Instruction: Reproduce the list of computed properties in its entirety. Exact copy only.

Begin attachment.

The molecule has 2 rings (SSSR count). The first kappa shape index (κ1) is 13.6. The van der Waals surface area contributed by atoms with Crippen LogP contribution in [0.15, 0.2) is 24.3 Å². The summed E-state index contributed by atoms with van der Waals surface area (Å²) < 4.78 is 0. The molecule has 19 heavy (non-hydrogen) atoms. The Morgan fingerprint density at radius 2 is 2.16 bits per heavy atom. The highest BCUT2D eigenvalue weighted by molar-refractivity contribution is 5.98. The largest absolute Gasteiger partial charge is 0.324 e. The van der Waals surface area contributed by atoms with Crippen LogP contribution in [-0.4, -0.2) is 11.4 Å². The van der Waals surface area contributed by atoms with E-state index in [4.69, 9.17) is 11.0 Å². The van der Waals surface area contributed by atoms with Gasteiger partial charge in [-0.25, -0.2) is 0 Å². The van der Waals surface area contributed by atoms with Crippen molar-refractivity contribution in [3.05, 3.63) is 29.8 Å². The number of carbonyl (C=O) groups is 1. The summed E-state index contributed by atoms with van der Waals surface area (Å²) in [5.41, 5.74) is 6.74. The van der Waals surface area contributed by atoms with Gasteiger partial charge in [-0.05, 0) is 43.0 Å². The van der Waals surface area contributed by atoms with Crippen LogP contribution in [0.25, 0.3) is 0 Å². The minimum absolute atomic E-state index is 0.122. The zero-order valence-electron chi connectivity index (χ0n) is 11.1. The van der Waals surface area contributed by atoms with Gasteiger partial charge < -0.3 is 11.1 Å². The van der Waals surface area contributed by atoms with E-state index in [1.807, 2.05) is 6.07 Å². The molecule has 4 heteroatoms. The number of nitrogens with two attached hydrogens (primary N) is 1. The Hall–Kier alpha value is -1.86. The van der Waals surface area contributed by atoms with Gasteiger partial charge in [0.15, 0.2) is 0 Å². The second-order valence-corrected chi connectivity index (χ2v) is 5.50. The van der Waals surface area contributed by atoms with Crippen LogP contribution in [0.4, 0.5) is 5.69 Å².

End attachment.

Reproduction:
The molecule has 2 rings (SSSR count). The first kappa shape index (κ1) is 13.6. The van der Waals surface area contributed by atoms with Crippen LogP contribution in [0.15, 0.2) is 24.3 Å². The summed E-state index contributed by atoms with van der Waals surface area (Å²) < 4.78 is 0. The molecule has 19 heavy (non-hydrogen) atoms. The Morgan fingerprint density at radius 2 is 2.16 bits per heavy atom. The highest BCUT2D eigenvalue weighted by molar-refractivity contribution is 5.98. The largest absolute Gasteiger partial charge is 0.324 e. The van der Waals surface area contributed by atoms with Crippen LogP contribution in [-0.4, -0.2) is 11.4 Å². The van der Waals surface area contributed by atoms with E-state index in [4.69, 9.17) is 11.0 Å². The van der Waals surface area contributed by atoms with Gasteiger partial charge in [-0.25, -0.2) is 0 Å². The van der Waals surface area contributed by atoms with Crippen molar-refractivity contribution in [3.05, 3.63) is 29.8 Å². The number of carbonyl (C=O) groups is 1. The summed E-state index contributed by atoms with van der Waals surface area (Å²) in [5.41, 5.74) is 6.74. The van der Waals surface area contributed by atoms with Gasteiger partial charge in [-0.05, 0) is 43.0 Å². The van der Waals surface area contributed by atoms with Crippen LogP contribution in [0.25, 0.3) is 0 Å². The minimum absolute atomic E-state index is 0.122. The zero-order valence-electron chi connectivity index (χ0n) is 11.1. The van der Waals surface area contributed by atoms with Gasteiger partial charge < -0.3 is 11.1 Å². The van der Waals surface area contributed by atoms with E-state index in [1.807, 2.05) is 6.07 Å². The molecule has 4 heteroatoms. The number of nitrogens with two attached hydrogens (primary N) is 1. The Hall–Kier alpha value is -1.86. The van der Waals surface area contributed by atoms with Gasteiger partial charge in [0.15, 0.2) is 0 Å². The second-order valence-corrected chi connectivity index (χ2v) is 5.50. The van der Waals surface area contributed by atoms with Crippen LogP contribution in [0.4, 0.5) is 5.69 Å².